“Supply chains are increasingly complex, and their interlinked, global nature makes them vulnerable to a range of risks,” says Kelly Marchese, principal, Deloitte Consulting LLP, who specializes in manufacturing operations and supply chain strategy. “This increased complexity, coupled with a greater frequency of disruptive events such as geopolitical events and natural disasters, presents a precarious situation for companies without solid risk management programs in place.”
According to the global survey of 600 executives, supply chain disruptions are not only more frequent, they are also having a larger negative impact. Among the findings:
• More than half (53 percent) of executives said that supply chain disruptions have become more costly over the last three years.
• Executives from the technology, industrial products and diversified manufacturing sectors were most likely to report that supply chain disruptions have become more costly.
• Nearly half (48 percent) of executives said the frequency of risk events that had negative outcomes – such as sudden demand change or margin erosion – has increased over the last three years.
Margin erosion is considered the most costly outcome of supply chain disruptions, with 53 percent citing it as one of their top two issues. Consumer products, diversified manufacturing and energy companies were especially likely to report margin erosion as one of their most costly issues.
Forty percent of respondents cited “sudden demand change” as one of their two most costly problems – a reflection of ongoing challenges involved with growing customer expectations, short product cycles and emerging competitive challenges. Executives at retail and technology companies, which operate in a world where markets change rapidly, were most likely to identify demand change as being costly.
Executives surveyed recognize the strategic importance of supply chain risk, with 71 percent responding that supply chain risk is an important factor in their strategic decision-making. Nearly two-thirds (64 percent) claim to have in place a risk management program specific to the supply chain.
However, only 55 percent of surveyed executives think their risk management programs are extremely or very effective. The top two challenges according to executives surveyed were “lack of acceptable cross-functional collaboration” (32 percent), followed by “cost of implementing risk management strategies” (26 percent). There are also organizational factors making effective supply chain risk more difficult: Three-quarters (75 percent) of executives said their supply chain risk management model is organized around silos, which can lead to a lack of supply chain visibility and collaboration, and make it difficult to assess and manage risk on a holistic basis.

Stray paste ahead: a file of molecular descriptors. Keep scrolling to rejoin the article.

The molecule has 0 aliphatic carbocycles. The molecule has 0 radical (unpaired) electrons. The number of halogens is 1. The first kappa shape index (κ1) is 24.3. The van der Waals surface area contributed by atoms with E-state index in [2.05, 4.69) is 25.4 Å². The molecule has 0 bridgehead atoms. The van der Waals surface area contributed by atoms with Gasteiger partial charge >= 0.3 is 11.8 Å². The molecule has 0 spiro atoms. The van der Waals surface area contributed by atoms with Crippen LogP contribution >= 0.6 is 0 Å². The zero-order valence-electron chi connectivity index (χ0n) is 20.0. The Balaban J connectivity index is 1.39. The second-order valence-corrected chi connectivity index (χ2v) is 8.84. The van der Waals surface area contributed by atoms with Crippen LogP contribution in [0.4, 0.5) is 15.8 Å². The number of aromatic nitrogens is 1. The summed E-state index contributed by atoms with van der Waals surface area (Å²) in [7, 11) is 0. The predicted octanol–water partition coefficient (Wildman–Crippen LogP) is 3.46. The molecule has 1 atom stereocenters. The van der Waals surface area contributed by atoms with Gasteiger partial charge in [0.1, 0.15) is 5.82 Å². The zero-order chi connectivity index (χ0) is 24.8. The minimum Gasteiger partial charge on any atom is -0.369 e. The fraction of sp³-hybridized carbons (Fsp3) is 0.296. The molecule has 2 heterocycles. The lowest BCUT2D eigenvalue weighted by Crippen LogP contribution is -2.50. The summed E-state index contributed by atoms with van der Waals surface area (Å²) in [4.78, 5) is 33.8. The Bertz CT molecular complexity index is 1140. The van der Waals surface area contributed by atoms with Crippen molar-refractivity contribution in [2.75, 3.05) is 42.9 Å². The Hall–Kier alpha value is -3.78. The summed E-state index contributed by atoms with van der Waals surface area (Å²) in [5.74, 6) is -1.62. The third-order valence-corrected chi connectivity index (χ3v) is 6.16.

Although surveyed executives report using a wide range of tools to manage risk, only 36 percent use predictive modeling and less than one-third (29 percent) use risk sensing data, worst case scenario modeling, or business simulation – all tools that help drive more proactive management of supply chain risk.
“Many companies have some form of a supply chain risk management program, but unfortunately they do not always get the results they need from these programs,” said Marchese. “To be effective, companies should take a holistic and integrated approach to managing supply chain risk and go beyond traditional approaches. Because of the complex nature of today’s supply chains, disruptions will inevitably occur. True resilience means building in the ability to recover efficiently and decrease the impact of those events.”
According to Deloitte. the four important attributes that are critical to supply chain resilience are:
• Visibility: The ability to monitor supply chain events and patterns as they happen, which enables companies to proactively—and even preemptively—address problems.
• Flexibility: Being able to adapt to problems efficiently, without significantly increasing operational costs, and make timely adjustments that limit the impact of disruptions.
• Collaboration: Having trust-based relationships that allow companies to work closely with supply chain partners to identify risk and avoid disruptions.
• Control: Having policies, monitoring capabilities and control mechanisms that help confirm that procedures and processes are actually followed.
A copy of the 2013 Global Supply Chain Risk survey report can be accessed by clicking here.